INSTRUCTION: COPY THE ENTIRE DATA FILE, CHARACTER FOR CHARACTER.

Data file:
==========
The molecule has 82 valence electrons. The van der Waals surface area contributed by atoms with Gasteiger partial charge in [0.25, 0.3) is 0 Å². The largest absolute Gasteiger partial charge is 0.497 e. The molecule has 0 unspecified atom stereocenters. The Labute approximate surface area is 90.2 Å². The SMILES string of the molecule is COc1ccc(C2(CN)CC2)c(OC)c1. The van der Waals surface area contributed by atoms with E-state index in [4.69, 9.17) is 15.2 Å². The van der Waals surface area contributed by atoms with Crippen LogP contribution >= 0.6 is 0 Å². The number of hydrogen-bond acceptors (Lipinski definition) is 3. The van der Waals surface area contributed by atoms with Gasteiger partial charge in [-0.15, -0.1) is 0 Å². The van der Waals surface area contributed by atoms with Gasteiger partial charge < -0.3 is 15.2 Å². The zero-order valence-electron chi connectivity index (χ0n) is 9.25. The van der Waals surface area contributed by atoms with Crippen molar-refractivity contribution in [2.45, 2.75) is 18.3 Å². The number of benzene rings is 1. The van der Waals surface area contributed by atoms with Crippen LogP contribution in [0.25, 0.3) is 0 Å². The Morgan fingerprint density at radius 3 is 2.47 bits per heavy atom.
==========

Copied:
The molecule has 82 valence electrons. The van der Waals surface area contributed by atoms with Gasteiger partial charge in [0.25, 0.3) is 0 Å². The largest absolute Gasteiger partial charge is 0.497 e. The molecule has 0 unspecified atom stereocenters. The Labute approximate surface area is 90.2 Å². The SMILES string of the molecule is COc1ccc(C2(CN)CC2)c(OC)c1. The van der Waals surface area contributed by atoms with E-state index in [4.69, 9.17) is 15.2 Å². The van der Waals surface area contributed by atoms with Crippen LogP contribution >= 0.6 is 0 Å². The number of hydrogen-bond acceptors (Lipinski definition) is 3. The van der Waals surface area contributed by atoms with Gasteiger partial charge in [-0.15, -0.1) is 0 Å². The van der Waals surface area contributed by atoms with Gasteiger partial charge < -0.3 is 15.2 Å². The zero-order valence-electron chi connectivity index (χ0n) is 9.25. The van der Waals surface area contributed by atoms with Crippen molar-refractivity contribution in [2.45, 2.75) is 18.3 Å². The number of benzene rings is 1. The van der Waals surface area contributed by atoms with Crippen LogP contribution in [0.25, 0.3) is 0 Å². The Morgan fingerprint density at radius 3 is 2.47 bits per heavy atom.